Fail, fail, fail, fail, succeed

Secondary Crisis

Emergency responders administer help, they don’t ask for it. It’s part of our culture that’s not healthy. I’m afraid there’s going to be a lot of psychological fallout for EMS, docs, and nurses in NYC after this pandemic. Dr. Breen’s suicide was a pretty obvious red flag.

See, we take pride in our ability to deal with the worst possible emergency’s while remaining calm and knowing what to do. And although this is a highly developed skill, it’s not a superpower. We are still vulnerable whether we choose to admit it or not.

Part of the problem in treating COVID patients was this: because it had never been seen before in humans, there were no algorithms for how to treat it. There were no case histories to guide us, so everyone was figuring it out in real time. And although the knowledge base is increasing daily, it left everyone who responded to the first wave navigating dangerous currents without a map. With so many dying, it left everyone responding feeling helpless in the face of an existential threat. But feeling helpless is exactly what we aren’t trained to do.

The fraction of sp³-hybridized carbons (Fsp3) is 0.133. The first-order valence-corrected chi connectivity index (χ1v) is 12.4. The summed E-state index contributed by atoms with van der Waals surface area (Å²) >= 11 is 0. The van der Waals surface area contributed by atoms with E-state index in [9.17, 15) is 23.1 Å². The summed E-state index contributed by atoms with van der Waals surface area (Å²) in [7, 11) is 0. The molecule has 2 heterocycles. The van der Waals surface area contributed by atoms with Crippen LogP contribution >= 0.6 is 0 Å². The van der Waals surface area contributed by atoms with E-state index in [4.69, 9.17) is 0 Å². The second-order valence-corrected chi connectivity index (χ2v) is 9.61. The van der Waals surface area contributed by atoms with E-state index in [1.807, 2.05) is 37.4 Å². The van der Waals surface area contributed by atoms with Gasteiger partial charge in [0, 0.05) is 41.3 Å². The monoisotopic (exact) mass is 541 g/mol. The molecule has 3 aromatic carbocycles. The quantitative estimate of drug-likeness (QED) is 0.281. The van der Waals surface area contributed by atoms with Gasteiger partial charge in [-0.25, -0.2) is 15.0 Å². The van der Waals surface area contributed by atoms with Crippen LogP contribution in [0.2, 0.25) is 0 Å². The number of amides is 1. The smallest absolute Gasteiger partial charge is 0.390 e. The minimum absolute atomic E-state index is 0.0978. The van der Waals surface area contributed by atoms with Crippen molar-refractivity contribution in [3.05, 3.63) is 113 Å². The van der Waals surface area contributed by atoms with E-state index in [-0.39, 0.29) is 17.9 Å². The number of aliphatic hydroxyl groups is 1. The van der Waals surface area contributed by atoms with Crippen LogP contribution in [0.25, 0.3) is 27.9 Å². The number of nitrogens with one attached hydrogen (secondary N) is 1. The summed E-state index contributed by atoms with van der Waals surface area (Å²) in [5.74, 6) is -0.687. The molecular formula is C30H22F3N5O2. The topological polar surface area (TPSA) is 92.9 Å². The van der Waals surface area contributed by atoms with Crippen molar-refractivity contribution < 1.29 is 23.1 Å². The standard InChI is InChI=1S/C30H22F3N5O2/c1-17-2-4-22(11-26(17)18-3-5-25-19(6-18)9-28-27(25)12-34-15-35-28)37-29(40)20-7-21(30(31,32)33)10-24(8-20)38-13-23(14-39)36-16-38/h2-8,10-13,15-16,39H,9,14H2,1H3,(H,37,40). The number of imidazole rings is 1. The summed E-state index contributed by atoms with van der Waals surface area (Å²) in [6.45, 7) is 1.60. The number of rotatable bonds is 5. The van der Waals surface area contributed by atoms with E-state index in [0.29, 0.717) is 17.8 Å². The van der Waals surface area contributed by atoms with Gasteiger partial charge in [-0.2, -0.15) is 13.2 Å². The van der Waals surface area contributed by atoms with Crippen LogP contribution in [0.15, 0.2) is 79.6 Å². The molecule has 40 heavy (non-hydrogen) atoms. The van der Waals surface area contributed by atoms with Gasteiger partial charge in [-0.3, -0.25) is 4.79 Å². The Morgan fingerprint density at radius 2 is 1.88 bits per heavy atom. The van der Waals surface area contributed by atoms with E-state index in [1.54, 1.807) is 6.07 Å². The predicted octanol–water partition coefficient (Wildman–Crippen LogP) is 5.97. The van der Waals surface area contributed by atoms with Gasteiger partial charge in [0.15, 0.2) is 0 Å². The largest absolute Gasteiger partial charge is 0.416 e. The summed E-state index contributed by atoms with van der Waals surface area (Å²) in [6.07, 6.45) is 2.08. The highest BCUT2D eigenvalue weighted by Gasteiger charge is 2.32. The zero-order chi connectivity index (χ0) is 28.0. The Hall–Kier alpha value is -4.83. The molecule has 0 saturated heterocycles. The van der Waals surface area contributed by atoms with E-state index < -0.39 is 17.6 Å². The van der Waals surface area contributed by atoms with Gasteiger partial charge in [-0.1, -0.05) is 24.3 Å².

Because NYC was the perfect storm, the virus’s spread was exponential, overwhelming everything in its path. Books will be written on this pandemic and everything that went wrong, but right now I worry about my colleagues.

We all have to seek help – this is not a sign of weakness.

It’s a sign of strength.